Friday Reads: February 2016

By MARIAN CROTTY, NICK FULLER GOOGINS, GRANT KITTRELL, SARAH SMARSH

How much more palatable is any dish when “imbued with the stories of home”? We’re exploring that this month in our recommendations, which variously braid entertainment and education in their reading experiences. Grow as a writer, a poet, a consumer, a human being—and do it while laughing, remembering home, or teetering on the edge of your seat.

Recommended:

The End of Vandalism by Tom Drury, The Door by Magda Szabó,Ennui Prophet by Christopher Kennedy, Bread, Wine, Chocolate: The Slow Loss of Foods We Love by Simran Sethi

 

The end of vandalismThe End of Vandalism by Tom Drury

Recommended by Marian Crotty (Assistant Editor):

The End of Vandalism is Tom Drury’s first novel, written in 1994 but reissued last year. Set in the fictional Midwestern Grouse County and filled with the small details of everyday conversations, the book is both a love story between two people and a portrait of an insular Midwest community. Kind, observant, and very funny.

 

The Door

The Door by Magda Szabó

Recommended by Nick Fuller Googins (Fiction Contributor, Issue 10):

My father gave my wife The Door for Christmas, and as soon as we were back home I promptly stole it from her. A few weeks later, I’m happy to report a well-chosen theft.​ The Door—written in Hungarian by Magda Szabó and brought to us English speakers thanks to Len Rix and New York Review Books—is a mystery at heart: an elderly, eccentric maid allows no one into her apartment. What lurks behind her door? This single unknown eats at narrator and reader alike, providing a simple but increasingly sharp tension that pushes the novel. The real joy, however, can be found in the relationship between the maid and the woman who hires her. Immensely complex, and drawn over many years, their connection is sometimes humorous, sometimes touching, and at other times darkly tragic; in other words, real to life. Lastly, for the writer part of us that can’t enjoy a book without also learning from it, The Door offers a fantastic model of how to craft a narrative that is both retrospective and thrilling.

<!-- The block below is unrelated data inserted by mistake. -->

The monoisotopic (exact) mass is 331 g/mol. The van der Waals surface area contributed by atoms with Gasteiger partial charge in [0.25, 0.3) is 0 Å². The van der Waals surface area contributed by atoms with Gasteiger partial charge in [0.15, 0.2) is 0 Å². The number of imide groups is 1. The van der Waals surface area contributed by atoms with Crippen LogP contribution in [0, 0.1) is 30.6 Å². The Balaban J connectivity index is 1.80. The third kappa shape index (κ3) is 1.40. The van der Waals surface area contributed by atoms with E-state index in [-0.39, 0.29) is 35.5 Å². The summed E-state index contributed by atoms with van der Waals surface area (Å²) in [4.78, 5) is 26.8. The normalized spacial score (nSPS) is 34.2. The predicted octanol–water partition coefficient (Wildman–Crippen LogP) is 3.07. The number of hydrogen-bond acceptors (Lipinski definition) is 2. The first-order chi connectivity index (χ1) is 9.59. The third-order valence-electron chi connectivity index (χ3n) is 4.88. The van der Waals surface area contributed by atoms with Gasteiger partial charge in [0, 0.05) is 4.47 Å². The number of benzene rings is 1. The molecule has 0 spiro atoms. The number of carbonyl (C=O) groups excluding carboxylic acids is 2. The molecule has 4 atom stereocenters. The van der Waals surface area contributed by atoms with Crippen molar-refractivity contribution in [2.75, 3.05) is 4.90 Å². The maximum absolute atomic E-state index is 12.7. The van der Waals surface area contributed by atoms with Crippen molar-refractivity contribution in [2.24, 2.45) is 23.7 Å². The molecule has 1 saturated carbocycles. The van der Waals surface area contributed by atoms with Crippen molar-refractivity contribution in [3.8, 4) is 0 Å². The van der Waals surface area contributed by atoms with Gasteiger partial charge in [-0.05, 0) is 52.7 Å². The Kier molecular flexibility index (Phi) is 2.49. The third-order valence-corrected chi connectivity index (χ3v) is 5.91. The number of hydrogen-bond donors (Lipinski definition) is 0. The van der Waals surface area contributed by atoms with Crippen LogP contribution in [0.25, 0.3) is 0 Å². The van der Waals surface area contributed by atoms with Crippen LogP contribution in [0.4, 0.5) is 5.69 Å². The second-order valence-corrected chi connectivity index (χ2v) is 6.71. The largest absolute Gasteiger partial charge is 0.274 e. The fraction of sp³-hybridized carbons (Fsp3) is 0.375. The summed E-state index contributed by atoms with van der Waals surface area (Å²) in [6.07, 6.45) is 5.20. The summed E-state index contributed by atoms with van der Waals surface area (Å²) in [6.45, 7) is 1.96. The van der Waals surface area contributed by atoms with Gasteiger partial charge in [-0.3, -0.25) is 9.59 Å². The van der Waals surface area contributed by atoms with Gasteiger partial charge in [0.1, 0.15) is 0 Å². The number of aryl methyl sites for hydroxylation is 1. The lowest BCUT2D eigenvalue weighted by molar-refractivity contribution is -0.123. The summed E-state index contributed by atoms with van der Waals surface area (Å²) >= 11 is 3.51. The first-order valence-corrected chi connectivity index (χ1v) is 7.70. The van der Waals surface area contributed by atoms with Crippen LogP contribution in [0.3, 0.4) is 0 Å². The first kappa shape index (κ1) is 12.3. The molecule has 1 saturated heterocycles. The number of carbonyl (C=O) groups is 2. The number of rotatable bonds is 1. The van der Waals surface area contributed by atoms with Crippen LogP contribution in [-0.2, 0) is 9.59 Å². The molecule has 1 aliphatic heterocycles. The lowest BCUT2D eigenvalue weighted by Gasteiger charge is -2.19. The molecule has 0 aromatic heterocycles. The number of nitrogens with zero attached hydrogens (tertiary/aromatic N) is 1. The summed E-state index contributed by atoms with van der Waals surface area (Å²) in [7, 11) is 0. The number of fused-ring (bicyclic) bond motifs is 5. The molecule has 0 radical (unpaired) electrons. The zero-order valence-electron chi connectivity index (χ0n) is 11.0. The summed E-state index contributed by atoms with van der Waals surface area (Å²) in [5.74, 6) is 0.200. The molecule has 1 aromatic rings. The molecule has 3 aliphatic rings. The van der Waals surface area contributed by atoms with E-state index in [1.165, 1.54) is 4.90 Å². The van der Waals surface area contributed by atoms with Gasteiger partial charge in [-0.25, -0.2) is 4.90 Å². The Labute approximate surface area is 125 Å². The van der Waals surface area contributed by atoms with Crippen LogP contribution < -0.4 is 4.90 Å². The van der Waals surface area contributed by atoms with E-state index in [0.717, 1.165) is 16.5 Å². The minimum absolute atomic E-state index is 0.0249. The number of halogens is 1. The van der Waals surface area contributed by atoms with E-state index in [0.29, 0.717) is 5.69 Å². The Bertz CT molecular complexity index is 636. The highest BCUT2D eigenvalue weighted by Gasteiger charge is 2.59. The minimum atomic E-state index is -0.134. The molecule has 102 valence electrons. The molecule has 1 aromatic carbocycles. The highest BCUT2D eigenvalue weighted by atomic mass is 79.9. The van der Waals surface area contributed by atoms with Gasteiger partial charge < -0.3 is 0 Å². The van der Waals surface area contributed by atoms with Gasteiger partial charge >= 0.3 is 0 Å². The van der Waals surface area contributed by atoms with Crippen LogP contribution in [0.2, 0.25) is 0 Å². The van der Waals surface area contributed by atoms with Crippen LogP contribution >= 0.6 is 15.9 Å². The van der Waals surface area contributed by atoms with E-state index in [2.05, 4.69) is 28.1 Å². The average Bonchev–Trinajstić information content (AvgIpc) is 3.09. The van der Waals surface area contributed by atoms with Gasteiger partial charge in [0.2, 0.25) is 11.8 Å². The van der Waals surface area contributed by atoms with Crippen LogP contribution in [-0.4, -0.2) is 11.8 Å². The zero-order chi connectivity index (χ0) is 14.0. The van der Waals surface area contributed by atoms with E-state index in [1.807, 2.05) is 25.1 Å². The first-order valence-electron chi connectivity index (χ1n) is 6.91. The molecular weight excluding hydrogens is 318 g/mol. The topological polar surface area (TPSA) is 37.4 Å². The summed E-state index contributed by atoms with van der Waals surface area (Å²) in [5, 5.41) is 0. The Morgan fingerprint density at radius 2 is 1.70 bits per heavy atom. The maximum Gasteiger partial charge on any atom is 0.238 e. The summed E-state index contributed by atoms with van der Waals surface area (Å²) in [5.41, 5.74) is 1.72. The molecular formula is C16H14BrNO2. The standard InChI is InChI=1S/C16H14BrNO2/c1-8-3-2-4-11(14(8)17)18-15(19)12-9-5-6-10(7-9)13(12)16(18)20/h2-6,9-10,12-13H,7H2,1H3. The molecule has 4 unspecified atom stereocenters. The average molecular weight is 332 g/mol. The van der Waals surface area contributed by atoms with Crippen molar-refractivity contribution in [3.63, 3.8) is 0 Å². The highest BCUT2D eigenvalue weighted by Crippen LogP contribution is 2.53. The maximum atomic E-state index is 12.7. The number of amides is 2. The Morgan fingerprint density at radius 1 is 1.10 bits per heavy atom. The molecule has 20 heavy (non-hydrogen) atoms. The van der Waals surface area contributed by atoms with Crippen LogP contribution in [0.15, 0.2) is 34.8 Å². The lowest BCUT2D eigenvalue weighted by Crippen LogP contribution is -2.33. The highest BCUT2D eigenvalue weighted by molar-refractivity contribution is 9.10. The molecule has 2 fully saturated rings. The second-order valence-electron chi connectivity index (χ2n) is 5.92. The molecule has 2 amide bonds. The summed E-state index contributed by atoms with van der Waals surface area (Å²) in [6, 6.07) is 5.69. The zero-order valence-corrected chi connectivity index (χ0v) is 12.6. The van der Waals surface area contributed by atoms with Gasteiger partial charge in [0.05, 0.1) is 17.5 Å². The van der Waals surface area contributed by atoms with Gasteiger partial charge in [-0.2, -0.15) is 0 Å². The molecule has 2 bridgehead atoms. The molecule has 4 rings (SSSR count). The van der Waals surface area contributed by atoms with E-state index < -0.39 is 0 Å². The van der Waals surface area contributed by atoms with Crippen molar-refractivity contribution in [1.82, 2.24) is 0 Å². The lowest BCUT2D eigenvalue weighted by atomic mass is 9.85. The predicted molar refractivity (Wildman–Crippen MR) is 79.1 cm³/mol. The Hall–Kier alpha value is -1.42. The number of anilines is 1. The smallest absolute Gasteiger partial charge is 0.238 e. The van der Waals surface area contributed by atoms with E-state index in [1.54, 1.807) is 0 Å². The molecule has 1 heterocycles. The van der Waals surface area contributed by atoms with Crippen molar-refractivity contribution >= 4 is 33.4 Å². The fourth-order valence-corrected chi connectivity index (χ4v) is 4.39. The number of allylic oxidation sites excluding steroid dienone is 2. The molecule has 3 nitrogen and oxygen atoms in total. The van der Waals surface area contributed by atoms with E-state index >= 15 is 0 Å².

Ennui Prophet

Ennui Prophet by Christopher Kennedy

Recommended by Grant Kittrell (Poetry Contributor, Issue 10):

As with many of Kennedy’s collections, I frequently return to this one. Kennedy has the distinct ability to complicate a line well past its own dimensions—despite the contradiction, or the outward simplicity of any particular line. What’s most moving is how much Kennedy can communicate off the page, slip a coin behind your ear from some distant dreamscape high ground, pull it out to both amuse and baffle. The mutated world often becomes its own character, sticking its puppet hands into the speaker’s affairs—or perhaps it’s the other way around? In the poem “Need Some Eyes for your Next Puppet?” the speaker attempts to play God by constructing a puppet in his “own likeness.” After proposing the possibility of using his own facial organs to complete the job, the speaker ends by stating, “I could sit in total silence and show you what it means to be God.” The gravity of this kind of latent desperation and its dislocated conclusion ripples far past its own comedic effect, and makes this collection a more precious read each time around.

 

Bread, Wine, and Chocolate

Bread, Wine, Chocolate: The Slow Loss of Foods We Love by Simran Sethi

Recommended by Sarah Smarsh (Nonfiction Contributor, Issue 08):

Where so much environmental writing focuses on ways in which we must temper our consumption, Bread, Wine, Chocolate takes the refreshing tact of suggesting we rekindle our passion for it—not in quantity but in diversity and quality. With sensuous intimacy—the woman loves her some chocolate—longtime environmental journalist Sethi explains the threat monocultures pose to foods the world holds most dear.

I know Sethi beyond the page and can attest that, while her meticulously researched work is at the progressive fore in matters of sustainability, her politics never disconnect from her taste buds. What world is worth saving that can’t also be savored? Years ago she came to a Christmas party where I was offering sliders made of grass-fed, family-farm beef my grandma had sent me in a cooler—the meat I’d been fortunate to grow up helping butcher and eat. Sethi hadn’t eaten beef for years but felt somehow moved to try the sliders, which I’d just imbued with the stories of home. As an author, too, Sethi makes the matter of food and agriculture not just a global matter rife with corrective imperatives but an imperfect, lust-driven defense of things that taste delicious.

Olivia ZhengFriday Reads: February 2016

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